AP Wire Countries around the world are bracing themselves to deal with the spread of Lata Syndrome, which has begun to break away from its original "hotspot" of Mumbai.

 

Outbreaks of the Lata Syndrome among humans were first spotted in Mumbai, India on April 1, 2011. It spread to several other cities in the region, and has now established a toehold in Goa in the south and Jodhpur in the north.

 

The World Health Organization puts the number of human deaths at more than 70 out of a total of more than 130 reported human cases.

 

The disease generally was originally believed to not transmit easily to humans, but its emergence in these metropolitan areas less than two weeks after the initial outbreak in Mumbai has raised fears of a pandemic, prompting the WHO to urge heightened surveillance and vigilance.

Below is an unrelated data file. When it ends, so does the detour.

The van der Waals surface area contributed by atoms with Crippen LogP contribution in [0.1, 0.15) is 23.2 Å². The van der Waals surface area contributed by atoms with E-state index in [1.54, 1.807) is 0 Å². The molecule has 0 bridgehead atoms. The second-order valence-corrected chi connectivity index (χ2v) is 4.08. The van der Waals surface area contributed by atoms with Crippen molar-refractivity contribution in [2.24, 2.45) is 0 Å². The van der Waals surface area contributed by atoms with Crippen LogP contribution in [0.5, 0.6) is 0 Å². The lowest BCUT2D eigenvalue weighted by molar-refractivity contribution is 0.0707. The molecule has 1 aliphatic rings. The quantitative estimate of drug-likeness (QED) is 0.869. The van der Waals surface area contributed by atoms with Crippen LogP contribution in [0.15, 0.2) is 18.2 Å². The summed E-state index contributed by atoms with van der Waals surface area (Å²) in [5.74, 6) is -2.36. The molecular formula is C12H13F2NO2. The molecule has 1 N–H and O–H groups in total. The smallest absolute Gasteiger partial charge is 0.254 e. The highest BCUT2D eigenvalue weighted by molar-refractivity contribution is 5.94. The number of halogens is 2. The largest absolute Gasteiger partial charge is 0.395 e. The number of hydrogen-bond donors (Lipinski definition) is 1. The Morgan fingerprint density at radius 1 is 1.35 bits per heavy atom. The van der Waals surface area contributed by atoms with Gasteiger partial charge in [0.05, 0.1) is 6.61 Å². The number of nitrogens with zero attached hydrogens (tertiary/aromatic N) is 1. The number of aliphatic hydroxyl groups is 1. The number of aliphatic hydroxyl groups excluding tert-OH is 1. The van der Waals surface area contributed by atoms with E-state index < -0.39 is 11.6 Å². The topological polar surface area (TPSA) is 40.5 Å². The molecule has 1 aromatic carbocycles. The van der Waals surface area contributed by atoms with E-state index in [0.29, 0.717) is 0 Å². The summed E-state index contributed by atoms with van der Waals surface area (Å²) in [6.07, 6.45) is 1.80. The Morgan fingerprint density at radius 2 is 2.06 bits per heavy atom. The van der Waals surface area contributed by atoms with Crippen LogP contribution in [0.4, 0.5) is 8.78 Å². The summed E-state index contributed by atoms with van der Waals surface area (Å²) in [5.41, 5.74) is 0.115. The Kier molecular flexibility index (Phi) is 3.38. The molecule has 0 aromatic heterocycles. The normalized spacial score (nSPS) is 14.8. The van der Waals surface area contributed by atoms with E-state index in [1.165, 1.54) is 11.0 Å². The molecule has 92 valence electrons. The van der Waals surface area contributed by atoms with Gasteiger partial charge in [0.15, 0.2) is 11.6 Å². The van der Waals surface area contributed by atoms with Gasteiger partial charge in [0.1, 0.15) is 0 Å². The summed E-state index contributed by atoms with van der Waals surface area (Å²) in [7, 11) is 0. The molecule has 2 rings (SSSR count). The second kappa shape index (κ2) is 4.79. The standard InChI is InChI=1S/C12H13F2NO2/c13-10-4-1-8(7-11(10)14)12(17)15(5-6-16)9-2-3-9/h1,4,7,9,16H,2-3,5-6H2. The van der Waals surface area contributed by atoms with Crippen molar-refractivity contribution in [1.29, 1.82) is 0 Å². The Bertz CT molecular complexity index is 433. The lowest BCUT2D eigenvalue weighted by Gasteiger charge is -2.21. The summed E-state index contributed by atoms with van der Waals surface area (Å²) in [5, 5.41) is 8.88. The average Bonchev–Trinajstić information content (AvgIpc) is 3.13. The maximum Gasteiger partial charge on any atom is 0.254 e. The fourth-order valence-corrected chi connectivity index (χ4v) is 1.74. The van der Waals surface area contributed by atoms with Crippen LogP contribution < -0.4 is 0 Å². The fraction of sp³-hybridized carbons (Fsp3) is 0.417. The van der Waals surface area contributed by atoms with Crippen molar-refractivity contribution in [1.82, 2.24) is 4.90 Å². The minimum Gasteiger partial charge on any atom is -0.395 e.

It warns: "Each additional human case increases opportunities for the virus to improve its transmissibility, through either adaptive mutation or re-assortment. The emergence of a Lata Syndrome strain that is readily transmitted among humans could have the potential of a pandemic."